• Share markets collapsed over the past week as concerns about the global economic impact of the coronavirus intensified, oil prices plunged as part of the secondary impact and policy responses by President Trump and the ECB were seen as not enough. Australian share fell around 20% with energy shares leading the way down but selling was broad based with industrials, financials and property stocks hit hard given the impending impact on the local economy. Bond yields fell in the US and Germany but rose in Australia and rose sharply in Italy on deficit concerns. While the iron ore price was flat, oil prices plunged and metal prices fell. A rebound in the US dollar saw the $A fall below $US0.63.
  • The news on coronavirus and its economic flow on just seems to go from bad to worse and so its little wonder shares, commodity prices and bond yields have remained under pressure:
    • New cases are still rising globally– although they have collapsed in China (highlighted by President Xi visiting Wuhan) they continue to surge elsewhere. The US and Australia are no longer immune to this. See the next two charts.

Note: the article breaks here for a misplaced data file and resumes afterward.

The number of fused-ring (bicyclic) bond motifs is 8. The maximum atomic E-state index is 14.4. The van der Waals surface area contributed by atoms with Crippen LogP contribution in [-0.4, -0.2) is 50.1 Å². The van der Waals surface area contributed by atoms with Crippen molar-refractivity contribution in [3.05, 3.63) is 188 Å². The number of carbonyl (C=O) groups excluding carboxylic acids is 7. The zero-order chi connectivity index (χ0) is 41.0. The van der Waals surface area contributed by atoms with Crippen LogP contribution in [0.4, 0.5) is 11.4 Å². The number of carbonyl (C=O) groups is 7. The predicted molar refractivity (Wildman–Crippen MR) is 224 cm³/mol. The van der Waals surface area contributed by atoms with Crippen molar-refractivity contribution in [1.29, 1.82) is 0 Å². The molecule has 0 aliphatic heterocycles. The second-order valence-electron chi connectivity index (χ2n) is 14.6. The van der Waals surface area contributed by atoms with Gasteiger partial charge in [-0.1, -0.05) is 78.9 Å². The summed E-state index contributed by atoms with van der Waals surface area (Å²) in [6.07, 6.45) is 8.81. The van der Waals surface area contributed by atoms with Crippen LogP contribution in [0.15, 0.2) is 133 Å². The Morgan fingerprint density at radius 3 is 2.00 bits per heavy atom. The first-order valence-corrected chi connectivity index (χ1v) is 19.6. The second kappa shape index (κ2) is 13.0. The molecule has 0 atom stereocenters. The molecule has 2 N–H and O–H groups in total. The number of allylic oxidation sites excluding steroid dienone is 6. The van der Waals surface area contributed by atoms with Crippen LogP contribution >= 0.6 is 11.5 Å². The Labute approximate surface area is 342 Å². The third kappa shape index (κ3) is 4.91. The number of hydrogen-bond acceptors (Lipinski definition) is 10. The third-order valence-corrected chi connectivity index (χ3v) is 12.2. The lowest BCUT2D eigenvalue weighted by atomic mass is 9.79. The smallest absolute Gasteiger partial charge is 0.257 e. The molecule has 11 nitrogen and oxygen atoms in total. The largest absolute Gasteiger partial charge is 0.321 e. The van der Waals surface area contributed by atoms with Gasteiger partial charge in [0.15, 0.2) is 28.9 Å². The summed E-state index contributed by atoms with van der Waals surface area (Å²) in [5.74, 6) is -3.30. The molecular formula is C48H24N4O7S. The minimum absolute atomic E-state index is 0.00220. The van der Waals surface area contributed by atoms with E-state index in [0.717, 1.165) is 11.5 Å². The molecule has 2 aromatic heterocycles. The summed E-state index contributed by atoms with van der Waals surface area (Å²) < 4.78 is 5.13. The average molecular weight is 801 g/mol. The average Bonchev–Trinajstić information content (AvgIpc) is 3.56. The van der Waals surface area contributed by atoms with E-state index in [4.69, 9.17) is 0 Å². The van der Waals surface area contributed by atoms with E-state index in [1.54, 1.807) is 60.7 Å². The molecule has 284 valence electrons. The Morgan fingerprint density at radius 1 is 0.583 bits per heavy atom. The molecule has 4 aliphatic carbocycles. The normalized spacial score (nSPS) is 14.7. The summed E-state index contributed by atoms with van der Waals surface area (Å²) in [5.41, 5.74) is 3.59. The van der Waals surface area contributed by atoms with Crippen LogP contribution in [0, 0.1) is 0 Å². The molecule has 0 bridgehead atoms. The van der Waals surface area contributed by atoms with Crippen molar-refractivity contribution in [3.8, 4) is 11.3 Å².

• WHO has finally called it a pandemic, which is a statement of the obvious, but it adds to the sense of panic.
    • Lockdowns and social distancing policies are spreading, and set to ramp up in Australia.
    • And the first really big secondary effect showed up with 30% or so plunge in oil prices as OPEC and Russia failed to agree production cuts in response to the slump in oil demand on the back of the virus which then saw Saudi Arabia announce much lower prices and higher production. All of which led to concerns about a slump in US oil related capex and worries about energy companies not servicing their loans.
    • President Trump’s address to the US added to the panic by underdelivering on promised stimulus, banning foreigners travelling from Europe for 30 days and initially saying the ban included goods as well. And the ECB’s response was a long way from Draghi’s “whatever it takes”.


Source: PRC National Health Commission, Bloomberg, AMP Capital

Source: PRC National Health Commission, Bloomberg, AMP Capital

  • But while it seems somewhat irrelevant for now there are some positives that investors need to allow for in assessing the outlook for the next 6-12 months:
    • After 30% or so falls shares are now cheap, particularly against ultra-low bond yields & interest rates. Forward PEs are now well below long term averages.